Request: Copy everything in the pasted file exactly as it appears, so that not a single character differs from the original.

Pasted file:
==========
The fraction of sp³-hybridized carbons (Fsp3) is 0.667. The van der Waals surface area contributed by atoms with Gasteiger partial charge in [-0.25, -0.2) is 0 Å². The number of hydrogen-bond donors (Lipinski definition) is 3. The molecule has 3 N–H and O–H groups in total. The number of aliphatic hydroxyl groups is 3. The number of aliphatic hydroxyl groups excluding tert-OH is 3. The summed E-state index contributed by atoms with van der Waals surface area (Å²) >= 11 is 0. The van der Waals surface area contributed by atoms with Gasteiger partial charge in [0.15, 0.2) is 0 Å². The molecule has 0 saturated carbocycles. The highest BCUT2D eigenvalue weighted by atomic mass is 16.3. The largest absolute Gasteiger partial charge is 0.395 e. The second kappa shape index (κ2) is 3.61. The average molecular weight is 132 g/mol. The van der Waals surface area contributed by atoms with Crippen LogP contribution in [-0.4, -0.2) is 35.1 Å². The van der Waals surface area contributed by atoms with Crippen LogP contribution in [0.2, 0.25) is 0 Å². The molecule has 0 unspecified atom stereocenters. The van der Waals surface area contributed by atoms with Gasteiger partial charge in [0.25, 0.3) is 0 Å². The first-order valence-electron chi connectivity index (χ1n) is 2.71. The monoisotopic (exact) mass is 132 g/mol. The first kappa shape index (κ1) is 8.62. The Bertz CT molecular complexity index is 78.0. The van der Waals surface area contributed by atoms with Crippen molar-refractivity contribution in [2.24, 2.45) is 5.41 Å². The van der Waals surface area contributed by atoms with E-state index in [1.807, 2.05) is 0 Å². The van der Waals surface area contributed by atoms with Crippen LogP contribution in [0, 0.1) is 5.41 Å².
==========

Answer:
The fraction of sp³-hybridized carbons (Fsp3) is 0.667. The van der Waals surface area contributed by atoms with Gasteiger partial charge in [-0.25, -0.2) is 0 Å². The number of hydrogen-bond donors (Lipinski definition) is 3. The molecule has 3 N–H and O–H groups in total. The number of aliphatic hydroxyl groups is 3. The number of aliphatic hydroxyl groups excluding tert-OH is 3. The summed E-state index contributed by atoms with van der Waals surface area (Å²) >= 11 is 0. The van der Waals surface area contributed by atoms with Gasteiger partial charge in [0.15, 0.2) is 0 Å². The molecule has 0 saturated carbocycles. The highest BCUT2D eigenvalue weighted by atomic mass is 16.3. The largest absolute Gasteiger partial charge is 0.395 e. The second kappa shape index (κ2) is 3.61. The average molecular weight is 132 g/mol. The van der Waals surface area contributed by atoms with Crippen LogP contribution in [-0.4, -0.2) is 35.1 Å². The van der Waals surface area contributed by atoms with Crippen LogP contribution in [0.2, 0.25) is 0 Å². The molecule has 0 unspecified atom stereocenters. The van der Waals surface area contributed by atoms with Gasteiger partial charge in [0.25, 0.3) is 0 Å². The first-order valence-electron chi connectivity index (χ1n) is 2.71. The monoisotopic (exact) mass is 132 g/mol. The first kappa shape index (κ1) is 8.62. The Bertz CT molecular complexity index is 78.0. The van der Waals surface area contributed by atoms with Crippen molar-refractivity contribution in [2.24, 2.45) is 5.41 Å². The van der Waals surface area contributed by atoms with E-state index in [1.807, 2.05) is 0 Å². The van der Waals surface area contributed by atoms with Crippen LogP contribution in [0, 0.1) is 5.41 Å².